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Keshav Manja Bhat Vs. Govind Naga Bhat - Court Judgment

LegalCrystal Citation
SubjectProperty;Civil
CourtMumbai
Decided On
Case NumberSecond Appeal No. 641 of 1921
Judge
Reported inAIR1923Bom32; (1922)24BOMLR843; 75Ind.Cas.188
AppellantKeshav Manja Bhat
RespondentGovind Naga Bhat
DispositionAppeal allowed
Excerpt:
mortgage-personal covenant by mortgagor-decree in favour of mortgagee for sale of mortgaged properly- form in which the personal decree against the mortgagor should be passed.;a decree in a mortgage suit, when the mortgage deed contains a personal covenant, should direct that 'if there is any deficit the mortgagee should be at liberty to apply for a personal decree for the balance against the mortgagor.' it is not proper, in such a case, to direct that in default of payment of the decretal amount the plaintiff is to be at liberty to recover the same by applying for sale of the mortgaged property and to recover the deficit, if any, from the defendants personally. - - 3. it is difficult to imagine how a personal covenant could be more clearly expressed......should direct 'that if there is any deficit the mortgagee should be at liberty to apply for a personal decree for the balance against the mortgagor.'2. in appeal the learned district judge thought that the terms of the mortgage did not include or imply a personal covenant, and, therefore, the decree was amended by the excision of the last clause. we may mention that under order xxxiv, rule 6, of the civil procedure code, it is provided that where the net proceeds of any such sale are found to be insufficient to pay the amount due to the plaintiff, if the balance is legally recoverable from the defendant otherwise than out of the property sold, the court may pass a decree for such amount. therefore it is contemplated that a personal decree is passed only when it is found that the net.....
Judgment:

Norman Macleod, C.J.

1. The plaintiff sued to recover Rs. 542-9-0 being the balance on a mortgage bond passed by the defendants on the 22nd May 1915, together with future interest and costs by sale of the mortgaged property or against the defendants personally. The learned Subordinate Judge passed a decree in favour of the plaintiff directing that the money should be paid with interest within six months from the date of the decree. In default of payment of the decretal amount the plaintiff was to be at liberty to recover the same by applying for sale of the mortgaged property or sufficient portion thereof subject to the provisions of Section 15B, Clause (2), of the Dekkhan Agriculturists' Relief Act, and to recover the deficit, if any, from the defendants personally. That is a form of the decree which it is not desirable to pass in mortgage suits, because it cannot be known until the mortgaged property has been sold whether there will be a deficit and if there is a deficit what the amount will be. A decree in a mortgage suit when the mortgage contains a personal covenant should direct 'that if there is any deficit the mortgagee should be at liberty to apply for a personal decree for the balance against the mortgagor.'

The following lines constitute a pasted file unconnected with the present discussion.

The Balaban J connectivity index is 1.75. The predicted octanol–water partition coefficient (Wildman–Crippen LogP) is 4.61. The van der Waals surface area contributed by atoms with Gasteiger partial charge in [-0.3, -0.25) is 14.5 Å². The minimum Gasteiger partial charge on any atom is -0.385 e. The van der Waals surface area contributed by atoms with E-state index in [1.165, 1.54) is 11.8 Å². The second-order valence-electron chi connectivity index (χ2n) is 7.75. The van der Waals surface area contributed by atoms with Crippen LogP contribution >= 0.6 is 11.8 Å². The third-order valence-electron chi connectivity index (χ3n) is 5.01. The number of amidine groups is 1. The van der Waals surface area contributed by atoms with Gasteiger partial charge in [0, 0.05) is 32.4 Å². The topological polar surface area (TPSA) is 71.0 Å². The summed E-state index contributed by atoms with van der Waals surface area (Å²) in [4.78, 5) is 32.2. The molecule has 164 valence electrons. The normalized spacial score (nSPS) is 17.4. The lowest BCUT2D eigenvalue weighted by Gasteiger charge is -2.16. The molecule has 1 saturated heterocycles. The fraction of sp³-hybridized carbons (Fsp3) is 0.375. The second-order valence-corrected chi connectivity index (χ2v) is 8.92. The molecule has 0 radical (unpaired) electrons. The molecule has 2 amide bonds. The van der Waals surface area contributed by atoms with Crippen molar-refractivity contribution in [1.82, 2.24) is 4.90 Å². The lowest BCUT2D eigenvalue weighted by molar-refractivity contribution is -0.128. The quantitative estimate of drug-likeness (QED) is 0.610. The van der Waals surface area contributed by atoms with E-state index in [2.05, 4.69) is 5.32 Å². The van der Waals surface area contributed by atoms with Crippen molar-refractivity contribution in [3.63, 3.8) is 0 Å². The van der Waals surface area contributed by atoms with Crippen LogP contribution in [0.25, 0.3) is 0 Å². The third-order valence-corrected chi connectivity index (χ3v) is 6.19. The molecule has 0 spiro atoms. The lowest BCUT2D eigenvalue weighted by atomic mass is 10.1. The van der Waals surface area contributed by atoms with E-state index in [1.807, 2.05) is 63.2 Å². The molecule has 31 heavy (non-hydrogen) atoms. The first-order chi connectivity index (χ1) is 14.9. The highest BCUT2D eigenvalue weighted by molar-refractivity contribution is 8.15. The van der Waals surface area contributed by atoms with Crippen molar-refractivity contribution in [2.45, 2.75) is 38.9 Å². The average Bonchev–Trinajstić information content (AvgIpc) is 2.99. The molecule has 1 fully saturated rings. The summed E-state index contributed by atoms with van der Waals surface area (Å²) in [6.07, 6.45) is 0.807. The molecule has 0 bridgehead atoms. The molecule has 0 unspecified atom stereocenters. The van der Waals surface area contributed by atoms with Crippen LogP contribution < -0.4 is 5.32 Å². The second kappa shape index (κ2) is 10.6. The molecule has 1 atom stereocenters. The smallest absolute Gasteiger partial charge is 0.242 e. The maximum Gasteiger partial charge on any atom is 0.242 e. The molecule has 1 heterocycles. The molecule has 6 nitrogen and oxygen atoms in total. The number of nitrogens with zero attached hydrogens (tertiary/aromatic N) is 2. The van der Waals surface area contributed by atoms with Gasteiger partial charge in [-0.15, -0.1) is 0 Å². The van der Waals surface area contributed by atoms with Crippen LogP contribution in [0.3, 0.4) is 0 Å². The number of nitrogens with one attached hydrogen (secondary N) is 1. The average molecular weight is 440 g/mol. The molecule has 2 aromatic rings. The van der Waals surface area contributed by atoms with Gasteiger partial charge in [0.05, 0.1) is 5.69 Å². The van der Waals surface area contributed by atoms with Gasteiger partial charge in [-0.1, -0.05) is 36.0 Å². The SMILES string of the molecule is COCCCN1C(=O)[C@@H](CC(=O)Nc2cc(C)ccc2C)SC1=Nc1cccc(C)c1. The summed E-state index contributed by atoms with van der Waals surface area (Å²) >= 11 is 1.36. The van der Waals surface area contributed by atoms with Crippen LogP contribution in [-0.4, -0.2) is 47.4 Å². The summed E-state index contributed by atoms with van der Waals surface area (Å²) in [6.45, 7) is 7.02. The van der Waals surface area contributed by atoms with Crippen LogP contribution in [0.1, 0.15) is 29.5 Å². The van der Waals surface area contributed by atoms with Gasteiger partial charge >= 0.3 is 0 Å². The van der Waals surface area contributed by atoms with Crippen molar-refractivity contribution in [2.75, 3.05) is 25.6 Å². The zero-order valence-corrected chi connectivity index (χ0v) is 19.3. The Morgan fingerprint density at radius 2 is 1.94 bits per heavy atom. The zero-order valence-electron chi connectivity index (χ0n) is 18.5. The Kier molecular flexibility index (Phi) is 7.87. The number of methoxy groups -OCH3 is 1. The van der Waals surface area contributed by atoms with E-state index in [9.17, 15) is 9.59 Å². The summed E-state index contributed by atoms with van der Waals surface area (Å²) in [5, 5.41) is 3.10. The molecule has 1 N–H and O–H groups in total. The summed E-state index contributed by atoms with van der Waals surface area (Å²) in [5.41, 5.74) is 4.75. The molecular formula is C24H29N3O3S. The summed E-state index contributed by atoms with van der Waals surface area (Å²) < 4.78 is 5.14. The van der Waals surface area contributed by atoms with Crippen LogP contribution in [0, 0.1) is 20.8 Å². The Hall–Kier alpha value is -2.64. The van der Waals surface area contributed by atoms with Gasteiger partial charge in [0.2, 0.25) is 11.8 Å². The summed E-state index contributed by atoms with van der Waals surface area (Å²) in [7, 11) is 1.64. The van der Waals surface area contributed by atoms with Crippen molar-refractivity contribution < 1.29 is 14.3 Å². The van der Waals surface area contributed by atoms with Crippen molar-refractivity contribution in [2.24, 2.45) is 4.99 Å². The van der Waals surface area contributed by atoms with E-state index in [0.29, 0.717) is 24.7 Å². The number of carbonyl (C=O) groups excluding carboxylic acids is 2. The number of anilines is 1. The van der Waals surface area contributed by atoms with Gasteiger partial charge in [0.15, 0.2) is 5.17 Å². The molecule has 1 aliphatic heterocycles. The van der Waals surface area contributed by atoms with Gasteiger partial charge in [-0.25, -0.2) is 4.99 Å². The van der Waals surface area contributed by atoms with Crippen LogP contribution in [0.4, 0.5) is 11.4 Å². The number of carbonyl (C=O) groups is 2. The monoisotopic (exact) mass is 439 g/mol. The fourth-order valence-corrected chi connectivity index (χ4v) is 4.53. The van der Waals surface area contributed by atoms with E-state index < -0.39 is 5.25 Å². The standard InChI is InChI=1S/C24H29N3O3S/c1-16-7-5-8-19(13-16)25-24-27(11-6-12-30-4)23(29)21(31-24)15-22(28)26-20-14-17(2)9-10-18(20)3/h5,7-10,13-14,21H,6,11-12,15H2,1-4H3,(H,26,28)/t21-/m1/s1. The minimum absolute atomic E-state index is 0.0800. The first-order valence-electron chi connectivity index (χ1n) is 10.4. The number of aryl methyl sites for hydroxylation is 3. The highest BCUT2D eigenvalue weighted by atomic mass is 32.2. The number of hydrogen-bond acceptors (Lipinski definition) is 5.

2. In appeal the learned District Judge thought that the terms of the mortgage did not include or imply a personal covenant, and, therefore, the decree was amended by the excision of the last clause. We may mention that under Order XXXIV, Rule 6, of the Civil Procedure Code, it is provided that where the net proceeds of any such sale are found to be insufficient to pay the amount due to the plaintiff, if the balance is legally recoverable from the defendant otherwise than out of the property sold, the Court may pass a decree for such amount. Therefore it is contemplated that a personal decree is passed only when it is found that the net proceeds of sale of the mortgaged property are insufficient to pay the mortgage amount. We think that the decision of the learned District Judge was wrong. The words of the mortgage-deed are as follows:

In case the instalments be not paid at the time fixed, but we keep the same unpaid, we will pay the amount with interest on the amount of instalments that may remain unpaid at the rate of Rs. 9-6-0 per cent. per year that may accrue up to the time of recovery, and even if two instalments be not paid at the time fixed, without putting forward the excuse of future instalments we are liable to pay in one lump sum the amount also of all the future instalments with interest at the rate mentioned above.

3. It is difficult to imagine how a personal covenant could be more clearly expressed. Therefore the appeal must be allowed, but we amend the decree of the trial Court as follows : Strike out the words 'and to recover the deficit, if any, out of the personal property of the defendants and the defendants personally' and in their place put the following words 'If the net proceeds of the sale are insufficient to pay the amount due to the plaintiff, then the plaintiff to be at liberty to apply for a personal decree against the defendants for the amount of the deficit.' That is obviously the right order, because until the mortgaged property is sold, it is impossible to ascertain what is the amount for which a personal decree can be passed. The appellant must get his costs in this Court and in the Court below.


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